Auckland's port will not achieve full implementation of its controversial container terminal automation project by the end of March as it suggested.
The Auckland Council-owned port, the red zone for North Island freight supply chain delays as container ships queue to offload imports, said it had been too busy to start container terminal pavement work needed for full automation, and hoped to start pavement work in April.
However, in a written response to a Herald inquiry, the port said this was dependent on several factors.
"Once we have more staff and have cleared the backlog [of imports], we will start the pavement work and finish automation.
"If recruitment and training goes well, we hope to start the pavement work in April."
The pavement work had been delayed because the port had been too busy with daily operations.
"While the pavement work is being done, we will have less terminal capacity. If we did it now it would increase congestion and delays for importers and exporters," the company said.
"It is better to delay automation than delay freight - we do not want to add to supply chain problems."
Ports of Auckland is New Zealand's main import gateway and has blamed the congestion - which for weeks has seen container ships waiting up to 10 days to unload their cargoes - on the pandemic's congestion impact on global shipping, Covid-19 lockdown delays, and a shortage of stevedores and crane operators.
It is unable to use all its big cranes for unloading and is trying to recruit and train 85 stevedores. As part of this recruitment drive it has applied to the Government to speedily bring in five crane operators from overseas.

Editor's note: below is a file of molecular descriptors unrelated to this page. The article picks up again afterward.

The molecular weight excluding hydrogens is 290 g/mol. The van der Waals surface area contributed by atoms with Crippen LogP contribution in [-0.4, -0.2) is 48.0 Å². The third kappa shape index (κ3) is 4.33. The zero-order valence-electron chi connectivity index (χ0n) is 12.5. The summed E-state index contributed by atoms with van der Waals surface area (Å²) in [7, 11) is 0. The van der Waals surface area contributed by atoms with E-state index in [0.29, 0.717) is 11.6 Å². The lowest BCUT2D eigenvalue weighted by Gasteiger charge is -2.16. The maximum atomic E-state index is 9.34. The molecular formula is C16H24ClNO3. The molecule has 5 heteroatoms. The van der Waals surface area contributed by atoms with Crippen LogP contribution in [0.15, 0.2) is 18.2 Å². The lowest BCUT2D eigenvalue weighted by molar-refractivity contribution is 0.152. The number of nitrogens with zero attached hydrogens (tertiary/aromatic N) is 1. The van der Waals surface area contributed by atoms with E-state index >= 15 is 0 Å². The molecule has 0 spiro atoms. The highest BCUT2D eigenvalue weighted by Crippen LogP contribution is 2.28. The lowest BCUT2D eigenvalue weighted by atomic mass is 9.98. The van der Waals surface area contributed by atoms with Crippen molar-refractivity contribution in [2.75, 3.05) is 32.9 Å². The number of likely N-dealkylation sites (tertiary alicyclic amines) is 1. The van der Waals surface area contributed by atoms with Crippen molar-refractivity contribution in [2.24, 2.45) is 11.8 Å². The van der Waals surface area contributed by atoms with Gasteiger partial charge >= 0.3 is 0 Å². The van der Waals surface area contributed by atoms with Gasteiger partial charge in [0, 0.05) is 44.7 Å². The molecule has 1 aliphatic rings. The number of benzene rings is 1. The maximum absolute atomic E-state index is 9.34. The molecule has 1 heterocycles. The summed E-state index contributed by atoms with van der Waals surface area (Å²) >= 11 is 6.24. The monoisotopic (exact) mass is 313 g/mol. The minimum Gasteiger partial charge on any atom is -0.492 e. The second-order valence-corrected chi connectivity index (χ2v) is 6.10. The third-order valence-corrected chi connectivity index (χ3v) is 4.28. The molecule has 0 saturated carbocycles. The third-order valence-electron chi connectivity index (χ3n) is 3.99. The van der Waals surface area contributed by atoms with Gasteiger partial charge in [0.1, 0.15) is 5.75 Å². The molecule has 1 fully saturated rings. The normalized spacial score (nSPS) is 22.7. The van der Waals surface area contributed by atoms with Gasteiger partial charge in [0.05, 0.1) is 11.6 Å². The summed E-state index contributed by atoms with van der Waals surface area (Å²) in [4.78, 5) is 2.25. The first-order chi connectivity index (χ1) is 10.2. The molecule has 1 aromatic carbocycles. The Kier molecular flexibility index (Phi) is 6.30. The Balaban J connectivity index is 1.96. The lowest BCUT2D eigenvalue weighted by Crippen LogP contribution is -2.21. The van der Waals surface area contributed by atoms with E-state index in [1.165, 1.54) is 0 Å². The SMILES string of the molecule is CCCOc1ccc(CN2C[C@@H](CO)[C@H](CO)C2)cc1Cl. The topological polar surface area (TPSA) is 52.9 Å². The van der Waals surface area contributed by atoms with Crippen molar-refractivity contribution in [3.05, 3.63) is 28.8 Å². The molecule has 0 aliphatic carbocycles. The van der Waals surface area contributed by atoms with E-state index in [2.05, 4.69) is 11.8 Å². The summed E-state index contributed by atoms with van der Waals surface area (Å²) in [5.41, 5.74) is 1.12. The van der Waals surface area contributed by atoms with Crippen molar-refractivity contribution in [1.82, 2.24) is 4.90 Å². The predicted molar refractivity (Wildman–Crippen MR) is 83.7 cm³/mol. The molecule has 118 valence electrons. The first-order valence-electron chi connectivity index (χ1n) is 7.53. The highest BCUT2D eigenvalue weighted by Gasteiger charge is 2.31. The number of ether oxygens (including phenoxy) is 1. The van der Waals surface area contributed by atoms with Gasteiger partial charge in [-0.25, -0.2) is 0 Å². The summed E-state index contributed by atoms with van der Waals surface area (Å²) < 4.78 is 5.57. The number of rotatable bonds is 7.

Many ships have been diverted to Tauranga and more recently Northland, which has contributed to pressure on the road and rail freight network.
But angry and frustrated importers, retailers and manufacturers and some in the freight forwarding sector blame issues and delays with the automation project, started in 2016.
Auckland Business Chamber chief executive Michael Barnett said for the city's businesses the delay was an "obvious" decision.
"The chamber has spoken to the port ... and asked if delaying the automation project now would mean a faster delivery of containers off the wharf and we have been assured – yes," he said.
"It would seem that elements of the automation project such as paving would delay containers off the wharf. Given the choice, the decision for businesses in Auckland is obvious.
"We have also been working with the port to temporarily obtain visas for additional crane operators which would significantly lift the clearing of containers from the port which is what the business community is demanding," Barnett said.
Neither the port company nor the Auckland Council will reveal how much the project has cost so far. Industry observers believe it could be up to $400 million.
In a statement in August 2016 announcing a start on the automation project, the company said it would be complete in 2019.
When complete, automated straddle carriers would be used to load and unload trucks and operate the container yard. Manually-driven straddle carriers would continue to work between the yard and ship-to-shore cranes.
Chief executive Tony Gibson said the project was a "game changer" for the port.
It would increase terminal capacity from 900,000 containers a year to up to 1.7 million.
The technology would give the port another 30-40 years of capacity and automated straddle carriers would use up to 10 per cent less fuel, reducing the port's carbon footprint and lower costs.
"As a result of automation, around 50 stevedoring jobs could go," the port said in the 2016 statement.